mercredi, décembre 07, 2005

Farewell Punch (and Judy)

David Cameron is the new leader of the Conservative Party in the UK. Our own, Maltese, Times dedicated its editorial to this new appointment - which only goes to show that somebody at Strickland House still labours (or conserves) under the illusion that The Times of Malta is an independent conservative establishment of its own right.

But back to young David (I am ready to wager that it will become Dave soon). At 39 he is young indeed and has already (like Blair in his time) begun to draw comparisons to that myth called William Pitt the Younger. What I like about Dave is his intention to break with the past... which does take some guts when you are head of a party called Conservative. Reading today's Times (the original) we could hear about the person without experience who was elected to head the party. As always we hear the idealistic story, the one the person sets out with before facing the realities of politics. It is pleasant to hear but one cannot help but ask "How long will this idyllic wishing last?".

I loved the Punch and Judy politics quip. It is an ideal that I share with a passion. Here is what Cameron said:

"And, in a swift illustration of his determination to reclaim the centre ground for the Conservatives, he broke with the legacy of Thatcherism, declaring that there was such a thing as society, and promised a new style of politics that would mean the Tories backing the Government if they thought it was right for the country. He told his party to stop grumbling and to accept modern Britain as it was. With the authority of his massive victory behind him, Mr Cameron prepared to lay down the law to MPs, saying that he wanted an end to “Punch and Judy politics — the name-calling, backbiting, point scoring and finger pointing.”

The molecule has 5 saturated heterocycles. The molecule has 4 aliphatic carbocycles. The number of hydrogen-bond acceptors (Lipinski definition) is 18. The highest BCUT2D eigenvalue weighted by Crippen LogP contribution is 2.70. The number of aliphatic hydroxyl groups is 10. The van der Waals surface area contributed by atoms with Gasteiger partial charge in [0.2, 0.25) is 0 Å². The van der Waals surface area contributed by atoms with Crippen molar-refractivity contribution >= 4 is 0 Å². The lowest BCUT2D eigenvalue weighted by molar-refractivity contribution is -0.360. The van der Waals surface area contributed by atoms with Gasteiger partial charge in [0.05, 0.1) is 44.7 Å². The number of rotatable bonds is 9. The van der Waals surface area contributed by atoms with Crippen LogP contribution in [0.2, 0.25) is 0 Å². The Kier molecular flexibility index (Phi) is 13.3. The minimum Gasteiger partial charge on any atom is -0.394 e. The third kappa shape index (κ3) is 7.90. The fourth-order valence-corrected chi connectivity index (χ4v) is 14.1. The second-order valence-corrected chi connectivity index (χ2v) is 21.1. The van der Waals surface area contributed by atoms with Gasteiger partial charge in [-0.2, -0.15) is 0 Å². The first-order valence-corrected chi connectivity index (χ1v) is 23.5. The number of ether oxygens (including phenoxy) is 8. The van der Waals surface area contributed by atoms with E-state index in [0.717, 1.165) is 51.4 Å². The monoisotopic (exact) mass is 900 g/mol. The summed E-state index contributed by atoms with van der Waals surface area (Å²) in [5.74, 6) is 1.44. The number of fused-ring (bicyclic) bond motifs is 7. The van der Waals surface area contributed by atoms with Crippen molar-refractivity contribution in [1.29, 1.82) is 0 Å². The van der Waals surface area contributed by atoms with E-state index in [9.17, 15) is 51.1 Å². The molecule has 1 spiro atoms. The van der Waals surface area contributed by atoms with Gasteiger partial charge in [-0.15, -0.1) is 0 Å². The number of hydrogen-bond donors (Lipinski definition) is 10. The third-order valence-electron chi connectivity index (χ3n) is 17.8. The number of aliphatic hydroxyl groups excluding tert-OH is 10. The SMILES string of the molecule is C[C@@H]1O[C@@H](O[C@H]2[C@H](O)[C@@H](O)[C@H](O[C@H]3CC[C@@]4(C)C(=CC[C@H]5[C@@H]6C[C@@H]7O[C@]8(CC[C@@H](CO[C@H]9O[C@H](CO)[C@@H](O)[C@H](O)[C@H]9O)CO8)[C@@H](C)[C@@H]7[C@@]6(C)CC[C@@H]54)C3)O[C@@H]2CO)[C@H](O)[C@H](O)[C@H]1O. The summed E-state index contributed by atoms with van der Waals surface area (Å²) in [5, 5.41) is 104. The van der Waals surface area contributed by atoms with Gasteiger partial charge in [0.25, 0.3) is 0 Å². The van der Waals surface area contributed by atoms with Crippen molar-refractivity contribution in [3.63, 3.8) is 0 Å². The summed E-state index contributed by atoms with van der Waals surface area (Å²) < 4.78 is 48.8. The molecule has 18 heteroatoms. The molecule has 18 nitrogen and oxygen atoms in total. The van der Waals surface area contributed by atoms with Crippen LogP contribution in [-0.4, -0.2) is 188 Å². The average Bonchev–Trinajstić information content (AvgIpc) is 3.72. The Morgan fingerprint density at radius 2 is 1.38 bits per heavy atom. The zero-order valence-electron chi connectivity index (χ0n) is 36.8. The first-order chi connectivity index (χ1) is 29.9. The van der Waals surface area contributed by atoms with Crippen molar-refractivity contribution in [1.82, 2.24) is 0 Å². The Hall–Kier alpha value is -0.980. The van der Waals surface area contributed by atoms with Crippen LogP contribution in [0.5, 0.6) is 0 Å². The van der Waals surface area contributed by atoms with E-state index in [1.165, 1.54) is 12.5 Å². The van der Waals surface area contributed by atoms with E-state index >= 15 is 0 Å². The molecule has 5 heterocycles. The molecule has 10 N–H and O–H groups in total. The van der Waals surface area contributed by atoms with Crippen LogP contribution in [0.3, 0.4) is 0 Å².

Apart from the beautiful middle-finger to grammatical convention by the Times contributor who starts a sentence, nay, a paragraph, with the word "And", this Grand Plan of Cameron cannot but be appreciated. Stop the bickering and become real, mature, responsible politicians. The joke (and irony) is on us. On the electors of democratic governments worldwide. Because (yes I start sentences with Because too) you see, we are now come to a point where electoral promises and promising politicians are simply what they were meant to be in the first place. They should not be promising us what they are meant to be doing all along...

There is such a thing as society indeed.... good luck David!

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5 commentaires:

Athena a dit…

Pssst I know this is OT but - recently some friends and I were on about bad baby names. (Un)fortunately I couldn't mention Inika (and Mafalda!) - because thankfully (in this case) not too many people speak Maltese! Anyway they mentioned this site:
There's some real gems!

Andre a dit…

OT too but since someone mentioned it... some of us where hoping you'd see this -

Sean M. Madden a dit…


Do you not think you may be getting lost in the rhetoric of D. Cameron's message?

May I suggest that you check out a brief post by Neil Clark, who I think is right on target here:

Also, you may want to read-up on the Henry Jackson Society. Clark has written on this. Links to his article and other relevant links are available via my November 1 article:

Jacques René Zammit a dit…

Not at all Sean. I think it is more a case of you getting lost in the sarcasm of my message.

What I am stating is that this Man with the Plan is really telling us nothing new. By promising what should be taking for granted he falls fair and square in the category of marketing politicians... values are lost.

So no. I am not at all lost in anybody's rhetoric... least of all that of a Tory!

Sean M. Madden a dit…

Thanks, Jacques, for your clarification. Although, at first, I thought you were writing satirically, by the end I thought you may have been straight-faced. Anyway, I am relieved to hear that your post is meant as satire. Nevertheless, the Clark/HJS links mentioned above should be followed by inquiring minds who are concerned with the strengthening of the neoconservative movement in the UK.

Kind regards, Sean